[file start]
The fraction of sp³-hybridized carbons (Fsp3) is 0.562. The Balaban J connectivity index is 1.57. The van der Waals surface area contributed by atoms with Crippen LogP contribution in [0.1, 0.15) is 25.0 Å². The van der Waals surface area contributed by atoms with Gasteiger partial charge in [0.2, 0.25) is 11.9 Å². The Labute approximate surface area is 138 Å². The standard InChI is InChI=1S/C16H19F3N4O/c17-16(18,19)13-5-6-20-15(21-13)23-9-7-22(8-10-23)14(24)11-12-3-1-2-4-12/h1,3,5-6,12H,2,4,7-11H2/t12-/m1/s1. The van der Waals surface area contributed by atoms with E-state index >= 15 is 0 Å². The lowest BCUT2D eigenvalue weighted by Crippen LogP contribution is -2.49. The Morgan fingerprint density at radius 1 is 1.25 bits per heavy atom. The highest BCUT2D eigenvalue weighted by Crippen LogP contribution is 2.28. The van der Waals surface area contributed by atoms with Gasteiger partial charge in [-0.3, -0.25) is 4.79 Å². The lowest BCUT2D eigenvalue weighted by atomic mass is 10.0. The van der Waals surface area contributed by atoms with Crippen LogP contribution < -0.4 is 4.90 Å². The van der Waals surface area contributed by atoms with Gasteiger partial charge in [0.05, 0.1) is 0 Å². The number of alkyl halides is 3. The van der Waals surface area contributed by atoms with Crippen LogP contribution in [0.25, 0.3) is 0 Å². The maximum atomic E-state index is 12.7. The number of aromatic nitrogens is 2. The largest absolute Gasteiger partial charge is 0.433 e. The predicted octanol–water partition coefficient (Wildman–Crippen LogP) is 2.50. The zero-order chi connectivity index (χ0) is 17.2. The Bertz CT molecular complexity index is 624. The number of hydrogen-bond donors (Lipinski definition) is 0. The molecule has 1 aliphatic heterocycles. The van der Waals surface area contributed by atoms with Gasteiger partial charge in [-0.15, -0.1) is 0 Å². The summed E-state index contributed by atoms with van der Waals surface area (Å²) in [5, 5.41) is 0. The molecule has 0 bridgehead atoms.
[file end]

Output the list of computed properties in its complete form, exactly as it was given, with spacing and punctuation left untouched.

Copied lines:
The fraction of sp³-hybridized carbons (Fsp3) is 0.562. The Balaban J connectivity index is 1.57. The van der Waals surface area contributed by atoms with Crippen LogP contribution in [0.1, 0.15) is 25.0 Å². The van der Waals surface area contributed by atoms with Gasteiger partial charge in [0.2, 0.25) is 11.9 Å². The Labute approximate surface area is 138 Å². The standard InChI is InChI=1S/C16H19F3N4O/c17-16(18,19)13-5-6-20-15(21-13)23-9-7-22(8-10-23)14(24)11-12-3-1-2-4-12/h1,3,5-6,12H,2,4,7-11H2/t12-/m1/s1. The van der Waals surface area contributed by atoms with E-state index >= 15 is 0 Å². The lowest BCUT2D eigenvalue weighted by Crippen LogP contribution is -2.49. The Morgan fingerprint density at radius 1 is 1.25 bits per heavy atom. The highest BCUT2D eigenvalue weighted by Crippen LogP contribution is 2.28. The van der Waals surface area contributed by atoms with Gasteiger partial charge in [-0.3, -0.25) is 4.79 Å². The lowest BCUT2D eigenvalue weighted by atomic mass is 10.0. The van der Waals surface area contributed by atoms with Crippen LogP contribution < -0.4 is 4.90 Å². The van der Waals surface area contributed by atoms with Gasteiger partial charge in [0.05, 0.1) is 0 Å². The number of alkyl halides is 3. The van der Waals surface area contributed by atoms with Crippen LogP contribution in [0.25, 0.3) is 0 Å². The maximum atomic E-state index is 12.7. The number of aromatic nitrogens is 2. The largest absolute Gasteiger partial charge is 0.433 e. The predicted octanol–water partition coefficient (Wildman–Crippen LogP) is 2.50. The zero-order chi connectivity index (χ0) is 17.2. The Bertz CT molecular complexity index is 624. The number of hydrogen-bond donors (Lipinski definition) is 0. The molecule has 1 aliphatic heterocycles. The van der Waals surface area contributed by atoms with Gasteiger partial charge in [-0.15, -0.1) is 0 Å². The summed E-state index contributed by atoms with van der Waals surface area (Å²) in [5, 5.41) is 0. The molecule has 0 bridgehead atoms.